Should Bengaluru be wary of cotton candy? 

Studies across the globe have suggested Rhodamine B, used to make pink cotton candy, if consumed in high doses can be carcinogenic.
Last Updated 27 February 2024, 23:59 IST

Bengaluru: Earlier this month, Tamil Nadu and Puducherry banned the sale of the ubiquitous pink cotton candy, citing the presence of a carcinogen.

The chemical in question is Rhodamine B. An analysis of samples in Chennai found the presence of the cancer-causing chemical, the health minister of Tamil Nadu confirmed.

“Rhodamine B is actually a dye used in fabric, plastic and carpet industries. It is a synthetic, water-soluble chemical dye. It appears green in powder form but turns bright pink when dissolved in water,” explains Deepika Vasudevan, dietician and Olympic sport nutritionist.

Studies across the globe have suggested Rhodamine B consumed in high doses can be carcinogenic. Even occasional consumption of cotton candy containing Rhodamine B could have negative health effects on children as they are more vulnerable and their immune systems are still developing, experts told Metrolife

Dr Vinayak S, internal medicine specialist, says, “Apart from being carcinogenic, the dye has various harms. Long-term consumption can cause damage to the liver, eyes, and even the nervous system. Animal experiments have shown that the chemical is harmful to the cerebellum.”

Common adulterant

According to the Food Safety and Standard Authority of India (FSSAI), a list of synthetic colours are marked as safe for consumption.

“The additives regulation list puts down what colours are allowed and what aren’t. Also there are limits prescribed for each colour. If the colours are used within the limit, they shouldn’t be harmful. This is in accordance with the latest research across the world,” says Ramesh Agarwal, CEO, Food Safety Works, a Bengaluru-based food safety consultancy.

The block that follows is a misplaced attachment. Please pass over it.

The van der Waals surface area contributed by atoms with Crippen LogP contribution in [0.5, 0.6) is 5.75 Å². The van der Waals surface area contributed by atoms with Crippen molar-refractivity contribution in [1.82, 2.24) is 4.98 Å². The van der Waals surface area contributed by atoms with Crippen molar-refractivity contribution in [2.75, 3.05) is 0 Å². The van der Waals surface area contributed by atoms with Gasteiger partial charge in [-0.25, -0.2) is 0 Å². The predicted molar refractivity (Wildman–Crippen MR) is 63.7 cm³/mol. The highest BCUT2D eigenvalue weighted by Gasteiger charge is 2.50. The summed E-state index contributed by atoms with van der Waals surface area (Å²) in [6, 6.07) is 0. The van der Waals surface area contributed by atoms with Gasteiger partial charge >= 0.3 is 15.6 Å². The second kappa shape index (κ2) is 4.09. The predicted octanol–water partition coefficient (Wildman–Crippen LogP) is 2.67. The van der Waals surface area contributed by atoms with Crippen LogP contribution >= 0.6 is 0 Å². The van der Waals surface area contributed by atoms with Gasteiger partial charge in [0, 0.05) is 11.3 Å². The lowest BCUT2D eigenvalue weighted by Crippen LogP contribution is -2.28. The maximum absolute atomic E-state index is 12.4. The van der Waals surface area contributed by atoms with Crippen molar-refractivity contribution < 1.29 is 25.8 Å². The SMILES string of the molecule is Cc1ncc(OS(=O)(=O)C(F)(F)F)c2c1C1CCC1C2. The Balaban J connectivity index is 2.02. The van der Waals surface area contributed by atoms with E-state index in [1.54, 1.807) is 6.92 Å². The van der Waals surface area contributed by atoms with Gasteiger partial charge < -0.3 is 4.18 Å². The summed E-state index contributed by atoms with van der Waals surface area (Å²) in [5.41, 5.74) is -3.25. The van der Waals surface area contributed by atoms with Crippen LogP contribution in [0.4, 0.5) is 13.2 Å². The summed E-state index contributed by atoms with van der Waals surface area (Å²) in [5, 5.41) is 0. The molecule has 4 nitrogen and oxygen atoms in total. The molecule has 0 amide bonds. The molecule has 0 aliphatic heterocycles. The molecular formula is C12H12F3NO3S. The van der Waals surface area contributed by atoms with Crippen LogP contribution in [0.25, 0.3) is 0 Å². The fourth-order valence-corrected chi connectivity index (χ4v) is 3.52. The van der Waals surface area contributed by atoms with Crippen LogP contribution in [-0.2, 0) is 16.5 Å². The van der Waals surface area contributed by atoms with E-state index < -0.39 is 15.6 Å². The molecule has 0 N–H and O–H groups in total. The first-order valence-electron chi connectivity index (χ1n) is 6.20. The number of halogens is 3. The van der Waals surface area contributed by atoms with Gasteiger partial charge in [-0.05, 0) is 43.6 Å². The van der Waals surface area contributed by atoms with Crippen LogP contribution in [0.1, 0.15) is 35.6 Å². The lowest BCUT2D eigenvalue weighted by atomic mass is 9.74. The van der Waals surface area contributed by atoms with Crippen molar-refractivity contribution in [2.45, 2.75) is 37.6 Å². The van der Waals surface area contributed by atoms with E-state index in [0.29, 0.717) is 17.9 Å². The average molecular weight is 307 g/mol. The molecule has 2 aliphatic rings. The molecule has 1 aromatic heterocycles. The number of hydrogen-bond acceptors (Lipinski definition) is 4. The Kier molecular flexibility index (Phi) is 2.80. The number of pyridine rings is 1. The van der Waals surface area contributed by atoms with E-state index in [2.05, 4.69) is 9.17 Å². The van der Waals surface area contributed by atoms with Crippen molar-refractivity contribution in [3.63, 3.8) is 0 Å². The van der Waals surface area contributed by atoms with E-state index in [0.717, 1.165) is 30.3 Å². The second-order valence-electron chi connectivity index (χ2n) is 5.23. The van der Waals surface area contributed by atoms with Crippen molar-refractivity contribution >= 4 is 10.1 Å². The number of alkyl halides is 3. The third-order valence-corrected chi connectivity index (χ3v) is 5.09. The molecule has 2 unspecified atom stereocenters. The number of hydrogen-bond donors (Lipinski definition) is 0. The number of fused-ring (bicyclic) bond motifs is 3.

He labels Rhodamine B as a common adulterant, classified as a carcinogen and shunned by the European Union. “In India, the dye is also commonly used to enhance the colour of ragi and sweet potatoes,” he says.

Similarly, Rhodamine B is used to add colour to beetroot, ketchup, chilli powder and paste, besides sweets and candies.

“No particular test has been conducted by the Karnataka government yet on cotton candy,” Agarwal says. “So we can’t be sure.”

The government and citizens keep an eye on packaged food and restaurants, but street vendors escape scrutiny, he suggests. In Mapusa, Goa, the local authorities banned street vendors from making gobi manchurian, over the usage of synthetic colours.

Agarwal sheds light on the common use of synthetic food colours in city restaurants, “It is not just one particular dye. At most restaurants, you come across added colours. The bright green in the palak paneer is obviously not real. But then some could be using permissible green dyes,” he says.

Food colours are common adulterants, says Dr Priyanka Singh, clinical dietician and wellness consultant.

“Tartrazine, also known as yellow 5, has been associated with behavioural changes, including irritability, restlessness, depression and difficulty with sleeping. Malachite green, an organic chloride salt, is often used to enhance the colour of green chilli and ladyfinger. Erythrosine injections are used in watermelons to enhance the colour and sweetness,” she says. Tartrazine in commonly used in confectionery items.

Where to complain

In case of food adulteration, you can lodge a complaint with the Food Safety and Standards Authority of India (FSSAI). They have a service called Food Safety Connect.

If a vendor or restaurant is found guilty, they are penalised or sent to jail for up to six months.

Be wary

Commonly used harmful food colours in India:

*Rhodamine B (red)

*Malachite Green

*Auramine (yellow)

*Metanil Yellow

*Orange II

How to detect artificial colour in your food

*For packaged foods, read the labels carefully. While the terms ‘red’ and ‘yellow’ might not be mentioned, look for the scientific names such as ‘Erythrosine’ and ‘Tartrazine’.

*Avoid eating shockingly bright coloured foods that look unnatural.

*Don’t hesitate to ask the server if the restaurant uses food colouring.

Visit: foscos.fssai.gov.in/ consumergrievance

(Published 27 February 2024, 23:59 IST)

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